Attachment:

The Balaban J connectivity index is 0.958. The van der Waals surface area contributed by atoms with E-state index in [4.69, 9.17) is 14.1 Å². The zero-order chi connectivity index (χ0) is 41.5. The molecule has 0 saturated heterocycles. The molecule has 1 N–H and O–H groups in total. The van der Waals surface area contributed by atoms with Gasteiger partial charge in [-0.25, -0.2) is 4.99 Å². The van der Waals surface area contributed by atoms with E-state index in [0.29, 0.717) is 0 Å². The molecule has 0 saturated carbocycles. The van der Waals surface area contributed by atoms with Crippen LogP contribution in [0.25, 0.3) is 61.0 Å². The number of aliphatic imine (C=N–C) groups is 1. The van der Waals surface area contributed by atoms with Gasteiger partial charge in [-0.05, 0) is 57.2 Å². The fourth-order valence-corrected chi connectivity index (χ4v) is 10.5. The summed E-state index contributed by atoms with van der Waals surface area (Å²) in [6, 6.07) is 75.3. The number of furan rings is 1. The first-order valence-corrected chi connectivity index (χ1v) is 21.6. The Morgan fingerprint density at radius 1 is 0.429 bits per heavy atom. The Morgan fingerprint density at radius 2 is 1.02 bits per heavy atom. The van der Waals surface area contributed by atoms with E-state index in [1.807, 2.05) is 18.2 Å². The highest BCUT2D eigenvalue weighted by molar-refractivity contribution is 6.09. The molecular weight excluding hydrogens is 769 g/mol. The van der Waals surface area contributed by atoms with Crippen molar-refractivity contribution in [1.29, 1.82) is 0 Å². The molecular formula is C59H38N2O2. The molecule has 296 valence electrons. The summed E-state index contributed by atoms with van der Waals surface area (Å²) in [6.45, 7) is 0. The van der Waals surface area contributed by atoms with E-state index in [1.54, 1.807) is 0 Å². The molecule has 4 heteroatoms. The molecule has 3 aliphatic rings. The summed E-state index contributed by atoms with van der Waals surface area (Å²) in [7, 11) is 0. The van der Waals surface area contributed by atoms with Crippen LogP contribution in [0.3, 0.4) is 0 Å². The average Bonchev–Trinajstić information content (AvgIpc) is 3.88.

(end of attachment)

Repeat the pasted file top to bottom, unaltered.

The Balaban J connectivity index is 0.958. The van der Waals surface area contributed by atoms with E-state index in [4.69, 9.17) is 14.1 Å². The zero-order chi connectivity index (χ0) is 41.5. The molecule has 0 saturated heterocycles. The molecule has 1 N–H and O–H groups in total. The van der Waals surface area contributed by atoms with Gasteiger partial charge in [-0.25, -0.2) is 4.99 Å². The van der Waals surface area contributed by atoms with E-state index in [0.29, 0.717) is 0 Å². The molecule has 0 saturated carbocycles. The van der Waals surface area contributed by atoms with Crippen LogP contribution in [0.25, 0.3) is 61.0 Å². The number of aliphatic imine (C=N–C) groups is 1. The van der Waals surface area contributed by atoms with Gasteiger partial charge in [-0.05, 0) is 57.2 Å². The fourth-order valence-corrected chi connectivity index (χ4v) is 10.5. The summed E-state index contributed by atoms with van der Waals surface area (Å²) in [6, 6.07) is 75.3. The number of furan rings is 1. The first-order valence-corrected chi connectivity index (χ1v) is 21.6. The Morgan fingerprint density at radius 1 is 0.429 bits per heavy atom. The Morgan fingerprint density at radius 2 is 1.02 bits per heavy atom. The van der Waals surface area contributed by atoms with E-state index in [1.807, 2.05) is 18.2 Å². The highest BCUT2D eigenvalue weighted by molar-refractivity contribution is 6.09. The molecular weight excluding hydrogens is 769 g/mol. The van der Waals surface area contributed by atoms with Crippen molar-refractivity contribution in [1.29, 1.82) is 0 Å². The molecular formula is C59H38N2O2. The molecule has 296 valence electrons. The summed E-state index contributed by atoms with van der Waals surface area (Å²) in [6.45, 7) is 0. The van der Waals surface area contributed by atoms with E-state index in [1.54, 1.807) is 0 Å². The molecule has 4 heteroatoms. The molecule has 3 aliphatic rings. The summed E-state index contributed by atoms with van der Waals surface area (Å²) in [7, 11) is 0. The van der Waals surface area contributed by atoms with Crippen LogP contribution in [0.3, 0.4) is 0 Å². The average Bonchev–Trinajstić information content (AvgIpc) is 3.88.